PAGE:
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Old 03-14-2013, 06:35 AM
 
1,434 posts, read 2,118,381 times
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Quote:
Originally Posted by Cartoonemon View Post
I'm Thai, born and grew up in Thailand.

From an insight perspective on Buddhism, the more serious or strict you are on it, the farther you are away from it. The reason is that Buddha's words of teaching are only a guideline to neutrality of mind, not towards happiness or sorrow. Feeling nothing to all happenings is the goal of practice, not love or mercy or anything. Calmness is what appeared from the outside. The words "doctrines" and "rules" are actually not supposed to be used for Buddhism as well as the word "religion". There's no god to be worshipped and the Buddha himself never asked for that, Buddhists do that on their own. Nothing Buddhists "have to" or "must" do, but rather only "should" do. And practicing is a just to bring community together to learn about what Buddha taught, not for being religious or for worshipping anything.

Like I said, again, Buddha's words are just a guideline, not a rule or anything like that. And the concept of religion was just brought there by Abrahamic religionists several centuries ago. Buddhism is supposed to be categorized as a philosophy. The religion part you see are mostly influenced by Hinduism or local beliefs.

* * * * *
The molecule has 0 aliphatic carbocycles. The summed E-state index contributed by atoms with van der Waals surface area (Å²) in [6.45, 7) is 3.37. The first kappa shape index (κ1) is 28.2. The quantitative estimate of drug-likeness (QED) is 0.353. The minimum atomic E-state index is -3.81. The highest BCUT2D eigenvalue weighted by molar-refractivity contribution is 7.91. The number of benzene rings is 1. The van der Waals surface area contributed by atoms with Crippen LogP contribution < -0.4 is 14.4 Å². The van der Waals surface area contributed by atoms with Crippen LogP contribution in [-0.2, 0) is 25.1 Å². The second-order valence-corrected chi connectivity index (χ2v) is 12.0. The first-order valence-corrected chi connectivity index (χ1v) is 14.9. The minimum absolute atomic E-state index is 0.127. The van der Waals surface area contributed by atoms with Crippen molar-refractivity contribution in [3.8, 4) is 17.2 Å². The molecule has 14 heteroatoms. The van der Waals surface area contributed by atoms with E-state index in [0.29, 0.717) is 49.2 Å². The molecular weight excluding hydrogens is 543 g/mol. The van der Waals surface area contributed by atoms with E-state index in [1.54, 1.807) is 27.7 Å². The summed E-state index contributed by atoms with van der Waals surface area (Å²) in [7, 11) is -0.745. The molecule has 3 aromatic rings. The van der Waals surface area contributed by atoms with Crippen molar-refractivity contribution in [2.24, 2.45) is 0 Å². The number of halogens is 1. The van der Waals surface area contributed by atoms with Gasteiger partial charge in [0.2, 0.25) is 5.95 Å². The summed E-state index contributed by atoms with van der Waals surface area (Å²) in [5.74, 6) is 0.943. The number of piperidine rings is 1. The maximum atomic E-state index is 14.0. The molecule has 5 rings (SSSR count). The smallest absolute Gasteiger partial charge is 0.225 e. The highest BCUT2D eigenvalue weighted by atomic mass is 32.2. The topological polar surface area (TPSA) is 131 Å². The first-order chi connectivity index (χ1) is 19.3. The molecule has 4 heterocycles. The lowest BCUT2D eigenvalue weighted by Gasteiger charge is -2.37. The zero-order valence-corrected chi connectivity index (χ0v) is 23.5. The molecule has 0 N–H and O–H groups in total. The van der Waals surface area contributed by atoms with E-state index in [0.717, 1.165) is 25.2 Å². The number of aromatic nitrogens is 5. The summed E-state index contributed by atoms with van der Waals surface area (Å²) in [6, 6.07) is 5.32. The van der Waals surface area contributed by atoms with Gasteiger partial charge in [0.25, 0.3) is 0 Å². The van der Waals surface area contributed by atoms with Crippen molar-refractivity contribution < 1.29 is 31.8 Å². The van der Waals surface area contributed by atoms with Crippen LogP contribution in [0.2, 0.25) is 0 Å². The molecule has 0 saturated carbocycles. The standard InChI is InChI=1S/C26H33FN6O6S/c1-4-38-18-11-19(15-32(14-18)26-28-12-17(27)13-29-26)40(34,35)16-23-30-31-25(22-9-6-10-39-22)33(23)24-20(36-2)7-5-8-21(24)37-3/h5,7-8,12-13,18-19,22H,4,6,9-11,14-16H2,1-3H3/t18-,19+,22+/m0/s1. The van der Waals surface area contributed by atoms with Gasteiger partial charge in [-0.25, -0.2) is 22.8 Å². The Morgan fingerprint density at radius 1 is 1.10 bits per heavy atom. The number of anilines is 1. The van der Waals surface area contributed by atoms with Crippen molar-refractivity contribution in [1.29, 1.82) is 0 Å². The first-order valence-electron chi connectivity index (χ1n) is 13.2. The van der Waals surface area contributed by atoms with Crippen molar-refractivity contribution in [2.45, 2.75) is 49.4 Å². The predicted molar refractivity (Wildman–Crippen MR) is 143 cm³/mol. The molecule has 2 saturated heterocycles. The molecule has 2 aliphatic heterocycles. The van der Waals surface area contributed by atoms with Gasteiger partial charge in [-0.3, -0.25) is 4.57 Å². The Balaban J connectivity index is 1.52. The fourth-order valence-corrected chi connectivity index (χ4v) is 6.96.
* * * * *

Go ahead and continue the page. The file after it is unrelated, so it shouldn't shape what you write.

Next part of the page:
What you stated is exactly why I love Buddhism. Could you tell me what books or sources you use to gain such insight?

Last edited by Mistertee; 03-14-2013 at 06:45 AM..
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Old 03-14-2013, 10:37 AM
 
Location: Waipahu
58 posts, read 111,483 times
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Quote:
Originally Posted by Mistertee View Post
What you stated is exactly why I love Buddhism. Could you tell me what books or sources you use to gain such insight?
I was just explaining what are conceptualized through two decades of growing up and received formal education in Thailand. There're probably plenty of books hiding in libraries, plenty of teachings broadcasted daily on TV and radio in Thailand (especially in early morning). But it's not so friendly to non-Thai speakers because all are in Thai and Pali/Sanskrit (for vocabulary). If you like studying about the core of Buddhism, I recommend you try searching the name "Buddhadasa Bhikkhu". He's one of not many Buddhist monks who dedicated himself to preaching of what's Buddha really taught.

Last edited by Cartoonemon; 03-14-2013 at 10:45 AM..